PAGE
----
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U.S. commitment to enforcing the FCPA – A discussion with Philip Urofsky

Last week I spoke with Philip Urofsky, a partner at Shearman and Sterling, and a former federal prosecutor, responsible for investigating and advising on matters involving potential violations of the Foreign Corrupt Practices Act.

Our discussion revolved around some of the FCPA compliance topics that I have seen debated recently, such as the perception of a smaller number of enforcements, more declinations, and smaller penalties.

I asked him if a lax federal oversight in the FCPA arena prevailed today.

Urofsky said no.

He believes recent declinations are a clearing out of older cases, which is routine practice, and measuring enforcement activity over just a six-month period featuring new agency heads (with some important agency positions still vacant) is not a wise exercise.

Companies are still having to announce declinations in their public filings (with the government sometimes disclosing them), paying penalties and compensatory fines, and there has been no cessation in holding individuals accountable when they have engaged in egregious conduct.

Plus, using deferred prosecution agreements (DPAs), the Department of Justice and Securities and Exchange Commission have the ability to order that a compliance monitor be placed in the company and have the company pay for it.

Not that non-prosecution agreements (NPAs) are less effective tools for the government. In an NPA, Urofsky says, the same goals are being met, as with a DPA — it’s just that the government isn’t filing the agreement in court to make a point.

He notes that the same five goals are accomplished: (1) There’s an admission of wrongdoing; (2) a tolling of the statute of limitations; (3) cooperation and remediation of compliance program deficits; (4) a payment of some fine or remediation; and (5) a monitor is appointed.

Urofsky believes the public perception of a company that has been accused of violating the FCPA is such that fines might not even need to be that big, as the public abhors bribery.

That’s also why so many companies that might otherwise have some decent defenses to FCPA charges choose to settle as well: the process is drawn out with repeated negative news cycles, and, at the end, juries don’t tend to side with companies in the bribery or money laundering arenas.

SEC Chairman Jay Clayton, stated in a co-authored report in 2011 that the FCPA puts U.S. companies at a disadvantage, as (at the time of his writing) although the OECD laws were in place, few other countries had demonstrated a willingness to pursue similarly tough enforcement of those laws.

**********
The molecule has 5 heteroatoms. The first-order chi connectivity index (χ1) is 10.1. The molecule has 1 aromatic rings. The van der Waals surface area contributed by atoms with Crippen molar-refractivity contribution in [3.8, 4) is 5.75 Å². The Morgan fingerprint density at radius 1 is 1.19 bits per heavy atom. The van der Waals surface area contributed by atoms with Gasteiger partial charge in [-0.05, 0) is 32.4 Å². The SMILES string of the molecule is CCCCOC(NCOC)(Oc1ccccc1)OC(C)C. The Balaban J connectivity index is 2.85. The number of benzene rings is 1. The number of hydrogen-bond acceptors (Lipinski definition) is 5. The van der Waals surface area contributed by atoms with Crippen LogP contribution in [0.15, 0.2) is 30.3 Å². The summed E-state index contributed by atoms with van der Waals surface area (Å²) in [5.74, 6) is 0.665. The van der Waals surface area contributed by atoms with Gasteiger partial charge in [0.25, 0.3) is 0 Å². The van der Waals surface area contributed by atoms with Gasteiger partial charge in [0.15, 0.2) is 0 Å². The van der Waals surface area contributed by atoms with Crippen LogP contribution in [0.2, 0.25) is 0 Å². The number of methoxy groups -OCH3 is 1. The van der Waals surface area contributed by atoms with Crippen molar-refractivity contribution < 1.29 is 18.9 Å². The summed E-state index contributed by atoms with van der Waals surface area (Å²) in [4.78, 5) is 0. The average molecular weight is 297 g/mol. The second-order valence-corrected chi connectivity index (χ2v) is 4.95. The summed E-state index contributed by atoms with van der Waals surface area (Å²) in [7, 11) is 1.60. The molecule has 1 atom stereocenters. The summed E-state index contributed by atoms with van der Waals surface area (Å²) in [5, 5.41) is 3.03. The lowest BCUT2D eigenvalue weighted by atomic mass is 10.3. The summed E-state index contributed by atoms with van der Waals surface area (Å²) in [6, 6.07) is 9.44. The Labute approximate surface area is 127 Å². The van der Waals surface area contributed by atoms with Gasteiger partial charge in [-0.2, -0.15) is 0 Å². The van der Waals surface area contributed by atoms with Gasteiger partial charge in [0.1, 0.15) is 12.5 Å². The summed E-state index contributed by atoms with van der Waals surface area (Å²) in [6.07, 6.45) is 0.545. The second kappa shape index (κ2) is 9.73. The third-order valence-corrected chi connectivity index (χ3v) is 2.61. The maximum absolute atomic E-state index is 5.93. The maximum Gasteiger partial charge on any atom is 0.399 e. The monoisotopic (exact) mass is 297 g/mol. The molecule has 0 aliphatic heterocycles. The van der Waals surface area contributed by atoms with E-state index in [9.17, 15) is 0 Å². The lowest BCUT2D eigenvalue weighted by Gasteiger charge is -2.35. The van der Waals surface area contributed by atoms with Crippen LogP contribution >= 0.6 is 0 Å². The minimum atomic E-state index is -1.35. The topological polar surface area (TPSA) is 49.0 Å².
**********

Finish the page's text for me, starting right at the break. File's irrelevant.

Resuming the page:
Clayton has since publicly walked back his sentiment, noting that this is not the case today, as many other nations are joining the United States in crafting foreign bribery legislation and actually using them.

Urofsky does not see Clayton’s previous stance having an effect on the SEC’s enforcement agenda: The SEC is there to bring cases, and it will continue to do so, he said.

OK, so the U.S. government remains committed to FCPA enforcement.

But, given that commitment and questioning its effect on U.S. businesses, as current elected officials have done: Are foreign companies avoiding the United States capital markets because of the FCPA and the due diligence requirements that comprise it?

Urofsky said, “Probably not — or if they are, it is not because of the FCPA as much as the Sarbanes-Oxley Act and U.S. litigation.”

That due diligence can only help a company craft a more effective compliance program and develop more transparency in its foreign dealings. Helping it avoid regulatory fines, lawsuits, and negative public perception and return money to shareholders.

Finally, Urofsky mentioned what he sees as tension between the DOJ’s FCPA Pilot Program and the Department’s Yates Memo.

In the Justice Department’s FCPA Pilot Program, a company can receive a percentage off of U.S. Sentencing Guidelines penalties for cooperating early with voluntary disclosure.

The DOJ’s Yates Memo instructs companies to inform the Department of individuals who engaged in wrongdoing, also as early as possible, to receive cooperation credit.

The tension, Urofsky believes, is that individuals in businesses now have no incentive to come forward to disclose their part in any actual or possible wrongdoing.

That leads to less information getting to top executives and compliance professionals in a less timely way, making the company have a harder time achieving the cooperation expectation of both initiatives.

Urofsky says the FCPA itself offers companies an opportunity to manage risk, even if the government’s recent initiatives regarding corporate cooperation credit are somewhat at odds with one another.

The FCPA forces global companies to appreciate the level of risk posed to their business, allocate resources accordingly, and insure that their internal controls are reasonably designed to counter illicit transactions, such as unlawful payments to foreign government agents.

The goal should be to ensure these functions occur without slowing any legitimate business down.

These challenges have not changed and likely won’t any time soon.


Julie DiMauro is a regulatory compliance expert whose analysis appears on Thomson Reuters’ Regulatory Intelligence subscription service designed for compliance and risk professionals in financial services. Follow her on Twitter @Julie_DiMauro and email her here.

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